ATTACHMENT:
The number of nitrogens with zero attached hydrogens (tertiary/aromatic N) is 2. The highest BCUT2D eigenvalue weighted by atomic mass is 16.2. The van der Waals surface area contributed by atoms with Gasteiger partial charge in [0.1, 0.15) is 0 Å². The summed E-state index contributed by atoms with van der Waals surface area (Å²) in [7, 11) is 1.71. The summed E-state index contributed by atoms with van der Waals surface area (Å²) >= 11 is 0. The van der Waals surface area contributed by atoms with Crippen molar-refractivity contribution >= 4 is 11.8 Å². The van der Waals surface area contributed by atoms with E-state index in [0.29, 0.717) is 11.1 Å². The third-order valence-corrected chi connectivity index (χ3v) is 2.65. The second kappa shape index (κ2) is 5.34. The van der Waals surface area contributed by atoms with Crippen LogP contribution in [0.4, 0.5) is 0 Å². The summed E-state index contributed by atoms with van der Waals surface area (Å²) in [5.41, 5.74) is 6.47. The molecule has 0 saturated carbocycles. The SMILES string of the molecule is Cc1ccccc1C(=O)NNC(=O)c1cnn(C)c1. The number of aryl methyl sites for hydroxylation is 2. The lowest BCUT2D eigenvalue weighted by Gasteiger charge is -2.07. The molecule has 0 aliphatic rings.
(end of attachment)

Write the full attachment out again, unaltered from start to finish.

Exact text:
The number of nitrogens with zero attached hydrogens (tertiary/aromatic N) is 2. The highest BCUT2D eigenvalue weighted by atomic mass is 16.2. The van der Waals surface area contributed by atoms with Gasteiger partial charge in [0.1, 0.15) is 0 Å². The summed E-state index contributed by atoms with van der Waals surface area (Å²) in [7, 11) is 1.71. The summed E-state index contributed by atoms with van der Waals surface area (Å²) >= 11 is 0. The van der Waals surface area contributed by atoms with Crippen molar-refractivity contribution >= 4 is 11.8 Å². The van der Waals surface area contributed by atoms with E-state index in [0.29, 0.717) is 11.1 Å². The third-order valence-corrected chi connectivity index (χ3v) is 2.65. The second kappa shape index (κ2) is 5.34. The van der Waals surface area contributed by atoms with Crippen LogP contribution in [0.4, 0.5) is 0 Å². The summed E-state index contributed by atoms with van der Waals surface area (Å²) in [5.41, 5.74) is 6.47. The molecule has 0 saturated carbocycles. The SMILES string of the molecule is Cc1ccccc1C(=O)NNC(=O)c1cnn(C)c1. The number of aryl methyl sites for hydroxylation is 2. The lowest BCUT2D eigenvalue weighted by Gasteiger charge is -2.07. The molecule has 0 aliphatic rings.